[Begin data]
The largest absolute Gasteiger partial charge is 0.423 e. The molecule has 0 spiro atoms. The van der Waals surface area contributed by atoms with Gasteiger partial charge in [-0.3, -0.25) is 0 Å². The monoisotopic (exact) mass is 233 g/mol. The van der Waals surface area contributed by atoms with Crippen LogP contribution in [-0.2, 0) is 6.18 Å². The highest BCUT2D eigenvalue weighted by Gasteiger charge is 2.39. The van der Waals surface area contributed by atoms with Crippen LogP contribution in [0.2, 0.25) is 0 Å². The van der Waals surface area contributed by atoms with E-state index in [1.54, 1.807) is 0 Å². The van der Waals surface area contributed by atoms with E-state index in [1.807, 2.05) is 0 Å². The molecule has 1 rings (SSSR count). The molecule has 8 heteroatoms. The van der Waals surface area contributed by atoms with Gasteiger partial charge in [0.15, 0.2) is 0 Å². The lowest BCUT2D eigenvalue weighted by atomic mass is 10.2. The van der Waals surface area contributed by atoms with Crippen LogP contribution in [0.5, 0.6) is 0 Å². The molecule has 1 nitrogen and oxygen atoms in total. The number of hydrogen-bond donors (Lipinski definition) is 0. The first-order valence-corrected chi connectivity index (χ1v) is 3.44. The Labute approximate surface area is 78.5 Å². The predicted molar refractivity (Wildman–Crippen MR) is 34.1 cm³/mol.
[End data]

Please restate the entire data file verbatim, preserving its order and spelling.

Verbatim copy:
The largest absolute Gasteiger partial charge is 0.423 e. The molecule has 0 spiro atoms. The van der Waals surface area contributed by atoms with Gasteiger partial charge in [-0.3, -0.25) is 0 Å². The monoisotopic (exact) mass is 233 g/mol. The van der Waals surface area contributed by atoms with Crippen LogP contribution in [-0.2, 0) is 6.18 Å². The highest BCUT2D eigenvalue weighted by Gasteiger charge is 2.39. The van der Waals surface area contributed by atoms with Crippen LogP contribution in [0.2, 0.25) is 0 Å². The van der Waals surface area contributed by atoms with E-state index in [1.54, 1.807) is 0 Å². The van der Waals surface area contributed by atoms with E-state index in [1.807, 2.05) is 0 Å². The molecule has 1 rings (SSSR count). The molecule has 8 heteroatoms. The van der Waals surface area contributed by atoms with Gasteiger partial charge in [0.15, 0.2) is 0 Å². The lowest BCUT2D eigenvalue weighted by atomic mass is 10.2. The van der Waals surface area contributed by atoms with Crippen LogP contribution in [0.5, 0.6) is 0 Å². The molecule has 1 nitrogen and oxygen atoms in total. The number of hydrogen-bond donors (Lipinski definition) is 0. The first-order valence-corrected chi connectivity index (χ1v) is 3.44. The Labute approximate surface area is 78.5 Å². The predicted molar refractivity (Wildman–Crippen MR) is 34.1 cm³/mol.